The Haväng Dolmen

A trip to a Swedish stone-age burial site gives an archaeologist too close a look at death.

Chris Power | A story from the collection Mothers | Farrar, Straus and Giroux | January 2019 | 25 minutes (5,051 words)

 

Several months ago, while travelling in Sweden, I experienced something I have given up trying to explain. In fact, since it happened I have tried to push it as far from my mind as possible. But yesterday afternoon, searching for an errant set of keys, I found, nestled deep in a coat pocket, an acorn that I plucked from its cap in the forest beneath the fortress of Stenshuvud. Then it was smooth and green, but now it is tawny, and ribbed like a little barrel. You wouldn’t know it was the same acorn I picked on a whim, but holding it I felt again the compulsion that propelled me, at the end of that strange day, into the burial chamber at Haväng.

It was the end of September. I was attending a three-day conference in Lund. It finished early on a Friday afternoon, and with the weekend ahead of me, and nothing to hurry back to London for, I elected to stay. My colleagues recommended some sites – Iron and Stone Age, neither era of particular interest to  me, but I thought why not. The only one I had heard of was Ale’s Stones, Sweden’s Stonehenge, built on a clifftop above the Baltic in the shape of a great ship.

I had presented a paper at the conference, ‘Digging Deeper: On the Aetiology of Archaeological Belief.’ It was good work, and I was excited about the presentation, but the few people who turned up lacked the ability to grasp even the simplest of the points I was making. It was a blessing when it was all over and I could leave Lund. I needed some time away from people.

Escaping the rush-hour traffic I drove my hire car east on Riksväg 11 to Simrishamn, a small fishing village on the eastern coast of Skåne, Sweden’s southernmost county. I drove between gently sloping hills, past apple orchards, and beside the ruffled green seas of sugar beet fields. The weather swung rapidly, as it had all week, between showers and sun.

Approaching Simrishamn on the coastal road I saw a rainbow springing from the sea. I pulled over and got out of the car to admire it. It arced from the water and disappeared into a low, dark cloud. Its bands had an unusual solidity. The wind gusted, and the grey sea was ridged like a tilled field. I felt a long way from the stuffy rooms and obtuse debates of Lund.

I checked into a small hotel a short walk from the harbor. I thought the holiday season was over, but in fact I only managed to get a room because of a late cancellation: The receptionist told me an apple festival, one of the locality’s most significant annual events, was taking place in the nearby town of Kivik.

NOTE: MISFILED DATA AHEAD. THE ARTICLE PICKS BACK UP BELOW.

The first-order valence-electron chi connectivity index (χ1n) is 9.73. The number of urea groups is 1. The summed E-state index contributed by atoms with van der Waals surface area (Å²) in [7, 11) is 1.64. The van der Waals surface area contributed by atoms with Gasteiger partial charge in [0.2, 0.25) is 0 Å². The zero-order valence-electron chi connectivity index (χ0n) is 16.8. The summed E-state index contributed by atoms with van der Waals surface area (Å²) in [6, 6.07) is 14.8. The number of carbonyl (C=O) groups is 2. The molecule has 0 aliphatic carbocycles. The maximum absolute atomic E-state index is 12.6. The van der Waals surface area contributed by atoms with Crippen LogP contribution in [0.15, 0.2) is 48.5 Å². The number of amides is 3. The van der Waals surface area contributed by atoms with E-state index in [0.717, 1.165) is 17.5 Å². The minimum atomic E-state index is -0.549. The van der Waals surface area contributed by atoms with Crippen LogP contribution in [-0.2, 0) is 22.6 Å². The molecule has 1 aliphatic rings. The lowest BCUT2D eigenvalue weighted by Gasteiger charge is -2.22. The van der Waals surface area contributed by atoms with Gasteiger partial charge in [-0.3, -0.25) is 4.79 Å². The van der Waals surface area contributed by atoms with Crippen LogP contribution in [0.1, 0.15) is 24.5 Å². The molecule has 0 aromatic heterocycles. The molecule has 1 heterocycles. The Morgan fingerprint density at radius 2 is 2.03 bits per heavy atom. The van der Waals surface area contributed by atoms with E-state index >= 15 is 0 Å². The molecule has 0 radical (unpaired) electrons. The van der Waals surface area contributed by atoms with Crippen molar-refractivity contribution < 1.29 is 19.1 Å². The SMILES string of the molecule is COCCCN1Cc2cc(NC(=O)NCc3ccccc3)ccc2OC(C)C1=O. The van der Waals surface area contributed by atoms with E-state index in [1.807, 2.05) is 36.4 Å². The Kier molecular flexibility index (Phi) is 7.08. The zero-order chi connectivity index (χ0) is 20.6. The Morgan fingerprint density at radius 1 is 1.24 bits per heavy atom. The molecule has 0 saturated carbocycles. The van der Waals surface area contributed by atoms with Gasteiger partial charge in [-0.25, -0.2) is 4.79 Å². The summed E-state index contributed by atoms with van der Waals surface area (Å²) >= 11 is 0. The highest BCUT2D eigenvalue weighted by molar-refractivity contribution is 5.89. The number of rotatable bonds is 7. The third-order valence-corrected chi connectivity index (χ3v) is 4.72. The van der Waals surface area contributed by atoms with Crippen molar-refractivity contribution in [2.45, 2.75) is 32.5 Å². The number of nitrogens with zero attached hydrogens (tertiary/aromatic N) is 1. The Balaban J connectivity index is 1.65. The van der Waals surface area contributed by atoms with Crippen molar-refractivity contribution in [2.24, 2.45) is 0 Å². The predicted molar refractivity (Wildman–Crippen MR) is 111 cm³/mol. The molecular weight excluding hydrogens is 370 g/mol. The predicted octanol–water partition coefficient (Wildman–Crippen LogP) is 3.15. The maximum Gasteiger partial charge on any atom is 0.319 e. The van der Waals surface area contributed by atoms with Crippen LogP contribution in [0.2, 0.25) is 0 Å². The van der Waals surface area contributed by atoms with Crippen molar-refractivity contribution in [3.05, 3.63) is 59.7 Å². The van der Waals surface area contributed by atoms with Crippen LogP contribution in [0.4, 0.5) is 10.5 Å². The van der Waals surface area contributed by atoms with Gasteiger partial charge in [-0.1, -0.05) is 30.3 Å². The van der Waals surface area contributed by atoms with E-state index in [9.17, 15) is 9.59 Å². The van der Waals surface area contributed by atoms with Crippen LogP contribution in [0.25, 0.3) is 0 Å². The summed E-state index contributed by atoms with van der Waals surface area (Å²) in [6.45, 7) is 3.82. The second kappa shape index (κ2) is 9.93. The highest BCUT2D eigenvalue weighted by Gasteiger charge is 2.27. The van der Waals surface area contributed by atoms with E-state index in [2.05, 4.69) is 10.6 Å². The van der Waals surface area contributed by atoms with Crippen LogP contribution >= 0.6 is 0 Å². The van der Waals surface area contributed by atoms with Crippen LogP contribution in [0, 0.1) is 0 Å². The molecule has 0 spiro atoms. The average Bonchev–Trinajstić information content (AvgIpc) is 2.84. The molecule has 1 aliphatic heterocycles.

Finding a small fridge in my room, I decided to get supplies and make the following day’s lunch. The hotel might have been full, but I didn’t see anyone in its corridors. The town also seemed largely deserted. Everyone was in Kivik, I supposed, worshipping the apple. The wind was blowing less forcefully now, but the sun had also faded. It was wet and warm, and the light had a greenish cast. Near the harbor the buildings were old and low, half-timbered, divided by narrow lanes and small cobbled squares. Further back from the shore the stock ceded to concrete and brick modernity, as typical as it was ugly.

I bought bread, meat, cheese and two blood-red apples. As I was queuing to pay I noticed a commotion by the entrance; a boy, seemingly drunk, was taunting shoppers as they passed. He accosted me, too, as I exited. He didn’t touch me, but stood in my way so that I was forced to stop. We faced each other. He was perhaps eighteen or so, with very short hair, an upturned nose, and blue eyes that, despite his unsteadiness, were extraordinarily clear and penetrating. His face reminded me of someone – I couldn’t place whom, but I had the sense it was someone I hadn’t thought about for a long time. In that moment, as he stared at me, I felt certain he was about to speak my name. What came out of his mouth instead was no less strange: a series of drawn-out screeches, aggressive and birdlike. I tried to move past him but he shifted position to block me, continuing to emit the aggravating noise. His lips were drawn back from his brown teeth; he reeked of alcohol and tobacco. Behind him, on the short flight of steps leading up to the street, a fat, vacant-looking girl sat smoking. Looking at me she spoke rapidly in Swedish, giggling as the shrieks grew even louder. Shoppers were hurrying past, not wanting to get involved. The concrete porch we were standing in felt as though it were shrinking, pushing me, the boy and the girl closer and closer together. Beginning to panic, I forced my way past the boy and hurried away, not stopping until I was back at my hotel. His screeches rang in my ears long after I had left him behind. I made sandwiches and put them in the fridge ready for the next day’s expedition. I had some food left over and considered having it for dinner, but my room felt too confining. I walked through the still-deserted streets in the direction of the harbor.